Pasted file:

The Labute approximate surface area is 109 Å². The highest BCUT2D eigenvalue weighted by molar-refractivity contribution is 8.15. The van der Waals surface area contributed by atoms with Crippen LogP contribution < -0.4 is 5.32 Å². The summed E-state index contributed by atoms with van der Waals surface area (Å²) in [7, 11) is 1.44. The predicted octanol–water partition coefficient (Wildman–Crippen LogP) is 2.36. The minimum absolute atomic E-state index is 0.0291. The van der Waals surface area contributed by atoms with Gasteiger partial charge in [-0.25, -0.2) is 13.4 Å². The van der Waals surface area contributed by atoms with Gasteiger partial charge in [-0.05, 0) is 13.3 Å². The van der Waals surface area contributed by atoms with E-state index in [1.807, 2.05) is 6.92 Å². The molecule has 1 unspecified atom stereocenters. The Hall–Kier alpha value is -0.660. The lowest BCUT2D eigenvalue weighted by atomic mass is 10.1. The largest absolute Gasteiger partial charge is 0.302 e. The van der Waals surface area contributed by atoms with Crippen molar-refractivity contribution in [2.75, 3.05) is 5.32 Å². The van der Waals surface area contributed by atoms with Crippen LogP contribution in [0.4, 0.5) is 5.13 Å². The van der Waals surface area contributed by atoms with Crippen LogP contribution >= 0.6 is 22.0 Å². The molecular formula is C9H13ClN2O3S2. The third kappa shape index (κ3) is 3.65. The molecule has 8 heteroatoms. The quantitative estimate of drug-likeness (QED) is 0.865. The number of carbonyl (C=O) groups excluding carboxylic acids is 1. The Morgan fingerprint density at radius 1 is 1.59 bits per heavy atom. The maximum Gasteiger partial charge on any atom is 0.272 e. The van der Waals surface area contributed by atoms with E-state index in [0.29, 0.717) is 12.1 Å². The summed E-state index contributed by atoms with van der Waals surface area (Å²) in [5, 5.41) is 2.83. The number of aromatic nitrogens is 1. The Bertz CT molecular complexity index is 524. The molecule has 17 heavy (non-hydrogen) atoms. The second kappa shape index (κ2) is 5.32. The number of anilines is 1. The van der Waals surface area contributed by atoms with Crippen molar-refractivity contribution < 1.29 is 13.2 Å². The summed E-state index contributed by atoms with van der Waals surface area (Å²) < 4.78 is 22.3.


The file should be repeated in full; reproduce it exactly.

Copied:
The Labute approximate surface area is 109 Å². The highest BCUT2D eigenvalue weighted by molar-refractivity contribution is 8.15. The van der Waals surface area contributed by atoms with Crippen LogP contribution < -0.4 is 5.32 Å². The summed E-state index contributed by atoms with van der Waals surface area (Å²) in [7, 11) is 1.44. The predicted octanol–water partition coefficient (Wildman–Crippen LogP) is 2.36. The minimum absolute atomic E-state index is 0.0291. The van der Waals surface area contributed by atoms with Gasteiger partial charge in [-0.25, -0.2) is 13.4 Å². The van der Waals surface area contributed by atoms with Gasteiger partial charge in [-0.05, 0) is 13.3 Å². The van der Waals surface area contributed by atoms with E-state index in [1.807, 2.05) is 6.92 Å². The molecule has 1 unspecified atom stereocenters. The Hall–Kier alpha value is -0.660. The lowest BCUT2D eigenvalue weighted by atomic mass is 10.1. The largest absolute Gasteiger partial charge is 0.302 e. The van der Waals surface area contributed by atoms with Crippen molar-refractivity contribution in [2.75, 3.05) is 5.32 Å². The van der Waals surface area contributed by atoms with Crippen LogP contribution in [0.4, 0.5) is 5.13 Å². The van der Waals surface area contributed by atoms with Crippen LogP contribution >= 0.6 is 22.0 Å². The molecular formula is C9H13ClN2O3S2. The third kappa shape index (κ3) is 3.65. The molecule has 8 heteroatoms. The quantitative estimate of drug-likeness (QED) is 0.865. The number of carbonyl (C=O) groups excluding carboxylic acids is 1. The Morgan fingerprint density at radius 1 is 1.59 bits per heavy atom. The maximum Gasteiger partial charge on any atom is 0.272 e. The van der Waals surface area contributed by atoms with E-state index in [0.29, 0.717) is 12.1 Å². The summed E-state index contributed by atoms with van der Waals surface area (Å²) in [5, 5.41) is 2.83. The number of aromatic nitrogens is 1. The Bertz CT molecular complexity index is 524. The molecule has 17 heavy (non-hydrogen) atoms. The second kappa shape index (κ2) is 5.32. The number of anilines is 1. The van der Waals surface area contributed by atoms with Crippen molar-refractivity contribution < 1.29 is 13.2 Å². The summed E-state index contributed by atoms with van der Waals surface area (Å²) < 4.78 is 22.3.